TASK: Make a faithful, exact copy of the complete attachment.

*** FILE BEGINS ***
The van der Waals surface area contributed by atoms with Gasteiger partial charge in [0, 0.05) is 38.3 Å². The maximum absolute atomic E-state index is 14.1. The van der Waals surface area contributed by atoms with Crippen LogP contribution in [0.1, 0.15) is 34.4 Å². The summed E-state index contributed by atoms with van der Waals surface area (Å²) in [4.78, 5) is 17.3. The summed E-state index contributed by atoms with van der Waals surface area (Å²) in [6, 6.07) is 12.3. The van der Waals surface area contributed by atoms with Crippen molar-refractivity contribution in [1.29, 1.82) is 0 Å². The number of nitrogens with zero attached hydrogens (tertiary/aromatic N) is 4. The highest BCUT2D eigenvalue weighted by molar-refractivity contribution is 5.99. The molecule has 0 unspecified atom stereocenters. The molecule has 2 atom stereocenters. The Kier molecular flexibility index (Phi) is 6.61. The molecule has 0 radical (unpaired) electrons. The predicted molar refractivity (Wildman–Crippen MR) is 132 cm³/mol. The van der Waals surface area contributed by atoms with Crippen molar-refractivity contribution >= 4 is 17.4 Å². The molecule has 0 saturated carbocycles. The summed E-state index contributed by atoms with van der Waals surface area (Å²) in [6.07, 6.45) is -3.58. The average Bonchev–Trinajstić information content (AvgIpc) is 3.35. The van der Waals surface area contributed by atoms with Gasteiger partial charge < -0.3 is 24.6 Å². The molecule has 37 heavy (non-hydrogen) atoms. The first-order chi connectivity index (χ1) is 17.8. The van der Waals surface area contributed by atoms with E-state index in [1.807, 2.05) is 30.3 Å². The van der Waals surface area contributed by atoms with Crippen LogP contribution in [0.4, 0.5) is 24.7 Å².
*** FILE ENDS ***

The van der Waals surface area contributed by atoms with Gasteiger partial charge in [0, 0.05) is 38.3 Å². The maximum absolute atomic E-state index is 14.1. The van der Waals surface area contributed by atoms with Crippen LogP contribution in [0.1, 0.15) is 34.4 Å². The summed E-state index contributed by atoms with van der Waals surface area (Å²) in [4.78, 5) is 17.3. The summed E-state index contributed by atoms with van der Waals surface area (Å²) in [6, 6.07) is 12.3. The van der Waals surface area contributed by atoms with Crippen molar-refractivity contribution in [1.29, 1.82) is 0 Å². The number of nitrogens with zero attached hydrogens (tertiary/aromatic N) is 4. The highest BCUT2D eigenvalue weighted by molar-refractivity contribution is 5.99. The molecule has 0 unspecified atom stereocenters. The molecule has 2 atom stereocenters. The Kier molecular flexibility index (Phi) is 6.61. The molecule has 0 radical (unpaired) electrons. The predicted molar refractivity (Wildman–Crippen MR) is 132 cm³/mol. The van der Waals surface area contributed by atoms with Crippen molar-refractivity contribution >= 4 is 17.4 Å². The molecule has 0 saturated carbocycles. The summed E-state index contributed by atoms with van der Waals surface area (Å²) in [6.07, 6.45) is -3.58. The average Bonchev–Trinajstić information content (AvgIpc) is 3.35. The van der Waals surface area contributed by atoms with Gasteiger partial charge < -0.3 is 24.6 Å². The molecule has 37 heavy (non-hydrogen) atoms. The first-order chi connectivity index (χ1) is 17.8. The van der Waals surface area contributed by atoms with E-state index in [1.807, 2.05) is 30.3 Å². The van der Waals surface area contributed by atoms with Crippen LogP contribution in [0.4, 0.5) is 24.7 Å².